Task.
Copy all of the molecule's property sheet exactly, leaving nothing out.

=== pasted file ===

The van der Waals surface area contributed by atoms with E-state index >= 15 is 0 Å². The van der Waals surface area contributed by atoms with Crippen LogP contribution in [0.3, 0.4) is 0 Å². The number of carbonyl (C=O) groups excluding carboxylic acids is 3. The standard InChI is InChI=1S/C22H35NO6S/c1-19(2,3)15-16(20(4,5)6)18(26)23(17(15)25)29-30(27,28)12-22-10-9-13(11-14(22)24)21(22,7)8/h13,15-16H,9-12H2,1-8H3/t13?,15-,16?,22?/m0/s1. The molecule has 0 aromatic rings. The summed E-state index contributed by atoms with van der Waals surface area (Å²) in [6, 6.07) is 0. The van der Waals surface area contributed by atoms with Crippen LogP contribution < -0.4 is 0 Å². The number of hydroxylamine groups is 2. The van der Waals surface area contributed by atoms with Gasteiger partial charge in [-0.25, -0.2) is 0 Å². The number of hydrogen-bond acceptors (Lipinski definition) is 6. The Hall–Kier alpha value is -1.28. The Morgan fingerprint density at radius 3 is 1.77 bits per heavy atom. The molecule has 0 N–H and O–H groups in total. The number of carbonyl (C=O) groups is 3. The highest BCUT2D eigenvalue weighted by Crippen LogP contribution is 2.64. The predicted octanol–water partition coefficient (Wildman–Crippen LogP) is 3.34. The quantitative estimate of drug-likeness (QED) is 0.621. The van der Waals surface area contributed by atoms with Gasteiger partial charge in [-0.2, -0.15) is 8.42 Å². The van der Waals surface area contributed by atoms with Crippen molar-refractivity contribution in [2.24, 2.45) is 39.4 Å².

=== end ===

The van der Waals surface area contributed by atoms with E-state index >= 15 is 0 Å². The van der Waals surface area contributed by atoms with Crippen LogP contribution in [0.3, 0.4) is 0 Å². The number of carbonyl (C=O) groups excluding carboxylic acids is 3. The standard InChI is InChI=1S/C22H35NO6S/c1-19(2,3)15-16(20(4,5)6)18(26)23(17(15)25)29-30(27,28)12-22-10-9-13(11-14(22)24)21(22,7)8/h13,15-16H,9-12H2,1-8H3/t13?,15-,16?,22?/m0/s1. The molecule has 0 aromatic rings. The summed E-state index contributed by atoms with van der Waals surface area (Å²) in [6, 6.07) is 0. The van der Waals surface area contributed by atoms with Crippen LogP contribution < -0.4 is 0 Å². The number of hydroxylamine groups is 2. The van der Waals surface area contributed by atoms with Gasteiger partial charge in [-0.25, -0.2) is 0 Å². The number of hydrogen-bond acceptors (Lipinski definition) is 6. The Hall–Kier alpha value is -1.28. The Morgan fingerprint density at radius 3 is 1.77 bits per heavy atom. The molecule has 0 N–H and O–H groups in total. The number of carbonyl (C=O) groups is 3. The highest BCUT2D eigenvalue weighted by Crippen LogP contribution is 2.64. The predicted octanol–water partition coefficient (Wildman–Crippen LogP) is 3.34. The quantitative estimate of drug-likeness (QED) is 0.621. The van der Waals surface area contributed by atoms with Gasteiger partial charge in [-0.2, -0.15) is 8.42 Å². The van der Waals surface area contributed by atoms with Crippen molar-refractivity contribution in [2.24, 2.45) is 39.4 Å².